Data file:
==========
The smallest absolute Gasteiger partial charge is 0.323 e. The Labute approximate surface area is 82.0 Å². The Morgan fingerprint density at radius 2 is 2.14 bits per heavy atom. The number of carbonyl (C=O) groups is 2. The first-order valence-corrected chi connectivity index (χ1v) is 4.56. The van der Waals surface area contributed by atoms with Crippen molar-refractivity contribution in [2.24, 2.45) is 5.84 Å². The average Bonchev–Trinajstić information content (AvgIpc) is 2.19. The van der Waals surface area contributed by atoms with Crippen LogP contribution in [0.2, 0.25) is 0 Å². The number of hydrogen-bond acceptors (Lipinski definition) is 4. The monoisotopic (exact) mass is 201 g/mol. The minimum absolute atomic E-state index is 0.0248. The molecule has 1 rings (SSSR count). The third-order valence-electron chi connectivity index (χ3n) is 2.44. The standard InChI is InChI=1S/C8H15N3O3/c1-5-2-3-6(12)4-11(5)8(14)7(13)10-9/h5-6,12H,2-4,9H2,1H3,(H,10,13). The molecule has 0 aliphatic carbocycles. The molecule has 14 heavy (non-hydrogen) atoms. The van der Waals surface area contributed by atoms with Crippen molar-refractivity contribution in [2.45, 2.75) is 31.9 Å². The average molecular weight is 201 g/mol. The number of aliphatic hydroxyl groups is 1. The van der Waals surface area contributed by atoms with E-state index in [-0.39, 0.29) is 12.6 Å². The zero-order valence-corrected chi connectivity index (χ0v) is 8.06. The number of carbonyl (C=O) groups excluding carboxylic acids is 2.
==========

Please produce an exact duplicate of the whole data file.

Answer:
The smallest absolute Gasteiger partial charge is 0.323 e. The Labute approximate surface area is 82.0 Å². The Morgan fingerprint density at radius 2 is 2.14 bits per heavy atom. The number of carbonyl (C=O) groups is 2. The first-order valence-corrected chi connectivity index (χ1v) is 4.56. The van der Waals surface area contributed by atoms with Crippen molar-refractivity contribution in [2.24, 2.45) is 5.84 Å². The average Bonchev–Trinajstić information content (AvgIpc) is 2.19. The van der Waals surface area contributed by atoms with Crippen LogP contribution in [0.2, 0.25) is 0 Å². The number of hydrogen-bond acceptors (Lipinski definition) is 4. The monoisotopic (exact) mass is 201 g/mol. The minimum absolute atomic E-state index is 0.0248. The molecule has 1 rings (SSSR count). The third-order valence-electron chi connectivity index (χ3n) is 2.44. The standard InChI is InChI=1S/C8H15N3O3/c1-5-2-3-6(12)4-11(5)8(14)7(13)10-9/h5-6,12H,2-4,9H2,1H3,(H,10,13). The molecule has 0 aliphatic carbocycles. The molecule has 14 heavy (non-hydrogen) atoms. The van der Waals surface area contributed by atoms with Crippen molar-refractivity contribution in [2.45, 2.75) is 31.9 Å². The average molecular weight is 201 g/mol. The number of aliphatic hydroxyl groups is 1. The van der Waals surface area contributed by atoms with E-state index in [-0.39, 0.29) is 12.6 Å². The zero-order valence-corrected chi connectivity index (χ0v) is 8.06. The number of carbonyl (C=O) groups excluding carboxylic acids is 2.